Let me be clear. We do not dispute the volume of gas resources claimed by operators. We do question the reserves that, by definition, must be commercial on a full-cycle economic basis.

The time has come for the companies that operate in the shale plays to show the data that supports their optimistic forecasts for natural gas supply in the U.S. The economic viability of shale gas is a serious issue with profound implications for policy, alternate energy research funding, and national security. To simply say that those that have doubts about shale plays are wrong will no longer satisfy the many intelligent people who follow this debate.

Data provided courtesy of IHS Inc. However, the analysis and opinions expressed here are solely those of the authors and do not represent those of IHS or any other organization.


  • Art,

    Thanks for fighting the good fight.

    My take, as a former geologist (you were my first boss when I joined Amoco in 1988) is that things are getting dicey when we need to resort to production from source rock.

    A great follow-on would be a review of the North American explorers that are most aggressively going after high ROI *conventional* plays. These are the longer term winners.

  • Drainage,

    Thanks for your comments. I am currently consulting for a company whose business model is to develop and inventory of high reserve/ROI conventional plays! Please send me an email so I can remember who you are from ancient history at Amoco [email protected].


  • elwood

    yeah, if a composite type curve yields a different result than the sum of individual well analysis, the monkey is on the back of the composite type curve adherents.

    and a question. does your data indicate that the diminishing returns with time indicate the barnett wells are being drilled too close together ?

  • Anonymous

    Could you comment on the criticisms of some of your conclusions that have been made by Gilmer, Hovey, and Simmons here.

    If nothing else, you have certainly stimulated a lot of discussion and we will all walk away the wiser for it.

  • I followed the link to DrillingInfo.com and enjoyed reading their remarks, which were well organized and professional.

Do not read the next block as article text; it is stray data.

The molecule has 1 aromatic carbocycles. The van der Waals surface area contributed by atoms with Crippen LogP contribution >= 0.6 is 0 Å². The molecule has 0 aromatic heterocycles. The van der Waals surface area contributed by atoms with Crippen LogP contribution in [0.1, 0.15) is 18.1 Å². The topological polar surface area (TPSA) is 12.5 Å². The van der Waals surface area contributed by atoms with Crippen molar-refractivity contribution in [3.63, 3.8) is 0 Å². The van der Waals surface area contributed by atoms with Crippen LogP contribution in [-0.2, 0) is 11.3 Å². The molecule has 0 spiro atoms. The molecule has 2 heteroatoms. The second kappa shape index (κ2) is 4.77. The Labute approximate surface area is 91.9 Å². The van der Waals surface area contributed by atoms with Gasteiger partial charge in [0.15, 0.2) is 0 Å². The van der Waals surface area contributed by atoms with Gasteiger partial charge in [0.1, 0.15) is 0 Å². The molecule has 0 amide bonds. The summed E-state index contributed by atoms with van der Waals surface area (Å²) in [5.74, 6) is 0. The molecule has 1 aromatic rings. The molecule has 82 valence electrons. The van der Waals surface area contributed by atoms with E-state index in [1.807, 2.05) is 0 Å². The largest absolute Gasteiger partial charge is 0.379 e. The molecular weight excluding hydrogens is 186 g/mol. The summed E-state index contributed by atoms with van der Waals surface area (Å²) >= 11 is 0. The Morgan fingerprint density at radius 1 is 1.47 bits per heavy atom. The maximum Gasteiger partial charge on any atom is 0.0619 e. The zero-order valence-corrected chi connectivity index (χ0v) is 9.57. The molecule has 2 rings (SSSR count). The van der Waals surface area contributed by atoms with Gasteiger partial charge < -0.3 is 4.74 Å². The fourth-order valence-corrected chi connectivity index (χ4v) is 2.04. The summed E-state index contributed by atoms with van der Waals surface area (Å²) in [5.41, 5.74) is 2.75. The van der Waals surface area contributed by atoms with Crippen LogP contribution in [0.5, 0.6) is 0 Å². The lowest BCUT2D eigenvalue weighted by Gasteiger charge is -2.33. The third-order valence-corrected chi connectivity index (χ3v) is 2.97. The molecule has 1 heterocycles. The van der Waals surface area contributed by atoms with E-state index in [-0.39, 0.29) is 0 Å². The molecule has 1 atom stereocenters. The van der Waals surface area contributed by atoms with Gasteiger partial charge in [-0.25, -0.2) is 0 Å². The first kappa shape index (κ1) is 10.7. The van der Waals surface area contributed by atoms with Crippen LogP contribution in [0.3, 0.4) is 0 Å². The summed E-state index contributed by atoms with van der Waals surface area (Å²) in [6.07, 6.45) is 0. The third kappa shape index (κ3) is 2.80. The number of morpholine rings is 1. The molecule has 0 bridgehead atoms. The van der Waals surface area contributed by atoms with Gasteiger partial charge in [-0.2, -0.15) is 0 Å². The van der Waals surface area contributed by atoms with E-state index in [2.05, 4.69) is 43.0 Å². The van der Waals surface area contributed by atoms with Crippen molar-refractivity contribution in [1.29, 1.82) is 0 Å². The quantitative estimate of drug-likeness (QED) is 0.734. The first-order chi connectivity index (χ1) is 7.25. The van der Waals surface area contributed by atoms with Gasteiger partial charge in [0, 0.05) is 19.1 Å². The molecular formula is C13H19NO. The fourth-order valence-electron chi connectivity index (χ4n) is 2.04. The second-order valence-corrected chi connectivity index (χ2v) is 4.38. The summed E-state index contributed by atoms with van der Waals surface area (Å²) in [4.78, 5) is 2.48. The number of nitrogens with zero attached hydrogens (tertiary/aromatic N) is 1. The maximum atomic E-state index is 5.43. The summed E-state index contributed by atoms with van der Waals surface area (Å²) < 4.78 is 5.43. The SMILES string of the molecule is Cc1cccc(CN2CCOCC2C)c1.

The way I understand it, horizontal wells indeed produce more than vertical, but not enough to justify the cost of horizontal drilling.

    I appreciate that best practice makes a difference. Too many drillers steer for thin pay and lose circulation, LWD, seismic probes, wireline tools, etc.

  • I recently reviewed a technical paper by Peter Valko (Texas A&M University) entitled “Assigning Value to Stimulation in the Barnett Shale: A Simultaneous Analysis of 7000 Plus Production Histories and Well Completion Records” (SPE 119369).

    What’s interesting is Valko’s observation that Barnett average EUR is on the order of ~1.0 bcf/well. It’s independent analysis of essentially the same dataset with the same conclusion.

    Very interesting.

  • David,

    Thanks for the reference on the Barnett Shale. Here is another:

    Wright, John D., 2008, Economic evaluation of shale gas reservoirs: SPE 119899.

    Wright comes to precisely the same conclusions that we do about the Barnett Shale–about 25% may break even or make money and the rest are sub-commercial.

    It seems that when independent observers evaluate the Barnett, the conclusions are basically the same. It is industry and its collusionary “research” groups with investment advisory firms that consistently get it wrong!